“We can actually restore fish habitat and riparian areas, build refuge habitat, stabilize banks, stabilize sub-straits, and end up with a system that's going to be self-sustaining,” stated Jack Minard, Executive Director of the Comox Valley Land Trust.
Sooke is first community in British Columbia to integrate both rainwater and sanitary in a Liquid Waste Management Plan
“Sooke is proud of its natural environment. And as the first community in British Columbia to integrate both rainwater and sanitary in a liquid waste management plan, we now have the tools to protect the watersheds and the Sooke Harbour and Basin for future generations,” stated Mayor Janet Evans.
Tom Holz (Washington State):
The implications of this study regarding standards for development are truly sobering. Our touch must be as light as those builders who used to prepare land with hand tools.
‘Design with Nature’ and Connect the Dots: Green Infrastructure, Water Sustainability and Watershed Health
“In both Canada and the United States, light bulbs are going on about the inter-connectedness of green infrastructure and water sustainability, and the implications for watershed health. In December 2010, the Clean Water America Alliance brought together green infrastructure leaders from around the United States at a conference on urban water sustainability leadership,” states Kim Stephens.
Trish Hall (120p) – Watersheds Watch Salmon Society
Watershed Watch has been providing input to the Living Water Smart Water Act Modernization Process, including recommendations for the allocation of water for fish.
Stoney Creek Environment Committee celebrates 20th anniversary of ‘The Great Salmon Send-Off’ in the City of Burnbaby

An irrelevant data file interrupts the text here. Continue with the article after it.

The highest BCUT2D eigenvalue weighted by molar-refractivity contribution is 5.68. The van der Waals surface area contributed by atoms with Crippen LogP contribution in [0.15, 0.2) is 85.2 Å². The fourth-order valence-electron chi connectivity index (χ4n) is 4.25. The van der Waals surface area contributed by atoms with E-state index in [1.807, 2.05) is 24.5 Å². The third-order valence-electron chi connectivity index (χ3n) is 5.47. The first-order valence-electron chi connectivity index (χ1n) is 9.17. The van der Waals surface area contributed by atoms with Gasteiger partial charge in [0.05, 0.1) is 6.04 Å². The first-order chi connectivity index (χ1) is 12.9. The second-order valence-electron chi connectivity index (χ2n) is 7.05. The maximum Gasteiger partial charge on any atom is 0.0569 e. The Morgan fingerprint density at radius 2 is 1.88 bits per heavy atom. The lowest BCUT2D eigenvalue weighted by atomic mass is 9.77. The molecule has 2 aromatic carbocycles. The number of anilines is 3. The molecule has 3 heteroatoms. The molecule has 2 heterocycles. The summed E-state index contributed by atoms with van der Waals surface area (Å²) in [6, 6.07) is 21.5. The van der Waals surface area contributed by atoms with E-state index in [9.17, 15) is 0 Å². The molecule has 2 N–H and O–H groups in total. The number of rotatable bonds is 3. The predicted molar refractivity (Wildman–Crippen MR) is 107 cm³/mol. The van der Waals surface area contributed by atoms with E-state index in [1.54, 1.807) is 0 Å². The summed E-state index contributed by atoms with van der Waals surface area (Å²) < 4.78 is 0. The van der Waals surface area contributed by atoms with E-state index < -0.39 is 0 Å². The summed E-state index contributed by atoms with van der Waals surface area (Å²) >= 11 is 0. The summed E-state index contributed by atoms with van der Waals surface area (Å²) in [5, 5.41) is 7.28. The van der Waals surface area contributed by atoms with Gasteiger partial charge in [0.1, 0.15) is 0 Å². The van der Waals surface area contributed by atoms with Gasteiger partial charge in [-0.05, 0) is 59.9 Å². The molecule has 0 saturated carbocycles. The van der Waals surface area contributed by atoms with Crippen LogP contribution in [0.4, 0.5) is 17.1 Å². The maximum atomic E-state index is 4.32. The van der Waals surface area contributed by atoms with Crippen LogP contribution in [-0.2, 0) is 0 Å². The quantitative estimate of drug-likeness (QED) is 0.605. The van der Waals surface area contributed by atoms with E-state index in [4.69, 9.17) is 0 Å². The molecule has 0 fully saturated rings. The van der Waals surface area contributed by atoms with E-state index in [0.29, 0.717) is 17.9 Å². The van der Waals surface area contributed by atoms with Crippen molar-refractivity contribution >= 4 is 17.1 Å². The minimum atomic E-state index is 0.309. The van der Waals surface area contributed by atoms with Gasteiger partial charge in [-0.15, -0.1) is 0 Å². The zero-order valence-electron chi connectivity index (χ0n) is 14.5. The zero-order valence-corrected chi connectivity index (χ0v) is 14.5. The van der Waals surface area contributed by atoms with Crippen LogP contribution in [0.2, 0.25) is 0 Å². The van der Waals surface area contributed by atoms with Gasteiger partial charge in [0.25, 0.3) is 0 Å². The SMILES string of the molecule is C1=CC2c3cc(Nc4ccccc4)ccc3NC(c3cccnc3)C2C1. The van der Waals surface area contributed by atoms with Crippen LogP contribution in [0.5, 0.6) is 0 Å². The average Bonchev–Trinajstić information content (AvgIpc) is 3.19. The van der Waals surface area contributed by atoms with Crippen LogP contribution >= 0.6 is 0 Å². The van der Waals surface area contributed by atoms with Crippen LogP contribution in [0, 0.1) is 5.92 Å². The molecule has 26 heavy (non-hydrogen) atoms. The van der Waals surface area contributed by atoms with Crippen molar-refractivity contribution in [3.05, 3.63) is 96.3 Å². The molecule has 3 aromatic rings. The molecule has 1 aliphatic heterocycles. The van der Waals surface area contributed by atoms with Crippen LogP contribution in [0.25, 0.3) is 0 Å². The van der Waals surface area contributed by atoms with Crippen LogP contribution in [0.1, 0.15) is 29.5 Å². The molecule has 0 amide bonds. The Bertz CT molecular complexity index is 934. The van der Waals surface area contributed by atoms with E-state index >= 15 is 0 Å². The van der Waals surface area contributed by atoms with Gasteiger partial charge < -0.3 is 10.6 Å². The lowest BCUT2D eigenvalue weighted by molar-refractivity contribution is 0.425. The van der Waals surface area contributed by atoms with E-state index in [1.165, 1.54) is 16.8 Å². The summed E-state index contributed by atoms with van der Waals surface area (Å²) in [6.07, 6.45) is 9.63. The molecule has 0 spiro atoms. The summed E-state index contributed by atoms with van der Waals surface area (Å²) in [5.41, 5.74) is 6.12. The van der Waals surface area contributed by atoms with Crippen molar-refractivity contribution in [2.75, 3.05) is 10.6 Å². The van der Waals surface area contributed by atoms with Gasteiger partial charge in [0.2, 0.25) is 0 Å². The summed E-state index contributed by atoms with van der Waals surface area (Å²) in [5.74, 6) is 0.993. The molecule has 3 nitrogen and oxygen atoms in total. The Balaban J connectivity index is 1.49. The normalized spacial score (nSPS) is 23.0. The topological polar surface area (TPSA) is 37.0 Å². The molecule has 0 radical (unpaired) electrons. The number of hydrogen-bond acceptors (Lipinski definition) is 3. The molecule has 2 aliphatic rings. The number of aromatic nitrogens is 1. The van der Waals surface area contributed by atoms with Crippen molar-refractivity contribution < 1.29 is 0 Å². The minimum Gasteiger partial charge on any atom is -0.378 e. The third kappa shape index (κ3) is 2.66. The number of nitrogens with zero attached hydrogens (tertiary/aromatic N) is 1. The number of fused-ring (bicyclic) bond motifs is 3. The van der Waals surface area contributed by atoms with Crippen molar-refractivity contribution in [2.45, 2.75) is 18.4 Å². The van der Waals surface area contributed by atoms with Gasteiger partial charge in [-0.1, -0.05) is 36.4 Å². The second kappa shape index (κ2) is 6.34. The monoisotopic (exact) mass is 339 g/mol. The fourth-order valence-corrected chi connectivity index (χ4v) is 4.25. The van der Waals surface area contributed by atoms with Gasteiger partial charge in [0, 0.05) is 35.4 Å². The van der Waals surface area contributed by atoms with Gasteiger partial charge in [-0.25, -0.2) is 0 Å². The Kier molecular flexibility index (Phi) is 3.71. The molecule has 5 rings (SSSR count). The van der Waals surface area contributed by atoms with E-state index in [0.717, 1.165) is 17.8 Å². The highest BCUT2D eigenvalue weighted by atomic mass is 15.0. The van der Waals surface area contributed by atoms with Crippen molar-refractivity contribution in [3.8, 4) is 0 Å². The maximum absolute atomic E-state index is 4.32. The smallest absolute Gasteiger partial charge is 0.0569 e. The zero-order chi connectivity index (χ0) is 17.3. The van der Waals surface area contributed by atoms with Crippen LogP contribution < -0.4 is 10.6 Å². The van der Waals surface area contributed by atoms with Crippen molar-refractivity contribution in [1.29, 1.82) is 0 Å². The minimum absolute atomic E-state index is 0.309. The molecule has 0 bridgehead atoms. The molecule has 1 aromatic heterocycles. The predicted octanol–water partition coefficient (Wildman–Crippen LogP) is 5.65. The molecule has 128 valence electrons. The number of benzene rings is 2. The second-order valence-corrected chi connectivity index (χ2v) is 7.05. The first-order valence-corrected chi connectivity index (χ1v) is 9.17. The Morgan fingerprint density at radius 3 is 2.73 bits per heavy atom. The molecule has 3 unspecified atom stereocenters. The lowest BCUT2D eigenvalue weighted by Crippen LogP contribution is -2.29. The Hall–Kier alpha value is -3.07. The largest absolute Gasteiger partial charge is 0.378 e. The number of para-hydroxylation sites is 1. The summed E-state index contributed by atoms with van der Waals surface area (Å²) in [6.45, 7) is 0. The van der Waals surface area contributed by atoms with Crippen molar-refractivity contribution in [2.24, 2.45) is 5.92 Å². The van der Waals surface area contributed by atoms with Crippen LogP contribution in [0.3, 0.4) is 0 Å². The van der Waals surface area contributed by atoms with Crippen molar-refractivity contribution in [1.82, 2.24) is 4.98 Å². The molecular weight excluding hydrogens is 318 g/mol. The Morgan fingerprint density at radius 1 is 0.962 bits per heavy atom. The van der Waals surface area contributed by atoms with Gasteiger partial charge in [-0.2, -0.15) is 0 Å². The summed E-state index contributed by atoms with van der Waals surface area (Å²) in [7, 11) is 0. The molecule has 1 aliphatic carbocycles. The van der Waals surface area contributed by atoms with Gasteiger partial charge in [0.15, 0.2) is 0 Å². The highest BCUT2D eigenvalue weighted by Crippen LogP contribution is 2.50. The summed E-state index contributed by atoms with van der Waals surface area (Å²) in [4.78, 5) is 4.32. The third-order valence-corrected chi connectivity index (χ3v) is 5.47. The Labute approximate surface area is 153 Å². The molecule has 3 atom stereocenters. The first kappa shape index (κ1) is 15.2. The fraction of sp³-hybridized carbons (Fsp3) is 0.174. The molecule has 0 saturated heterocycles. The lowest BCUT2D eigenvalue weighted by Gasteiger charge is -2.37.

The annual Great Salmon Send Off creates awareness about Stoney Creek’s fragile urban ecosystem and serves to protect it through eco-friendly practices and green alternatives.
Remi Dube – January 2010 (120p)
How Surrey accommodates an exploding population has enormous repercussions for many suburbs in North America. Surrey is enhancing habitat to ensure that people can watch salmon spawn in the city’s creeks for generations to come.
Metro Vancouver Reference Panel recommends monitoring long-term cumulative impacts of multiple contaminants in liquid discharges
Metro Van Reference Panel – Ken Hall
Current senior government regulations deal with one contaminant at a time and even though levels may be below some set threshold, the presence of multiple contaminants and their interaction can have impacts on organisms in the long term that are not being considered.
The American Water Resources Association (Washington State Branch) and the Canadian Water Resources Association (B.C. Branch) are co-hosting a 2-day conference in Seattle, Washington on October 4-5, 2007.
Nature's Revenue Streams is a 3-year public-private pilot project, based in Saanich BC, that will link rainwater infrastructure to the restoration of stream and watershed function. The project will show how urban development can be used as an opportunity to improve watershed and stream health, build/restore aquatic habitat and reduce infrastructure costs for developers and the municipality while also addressing rainwater runoff.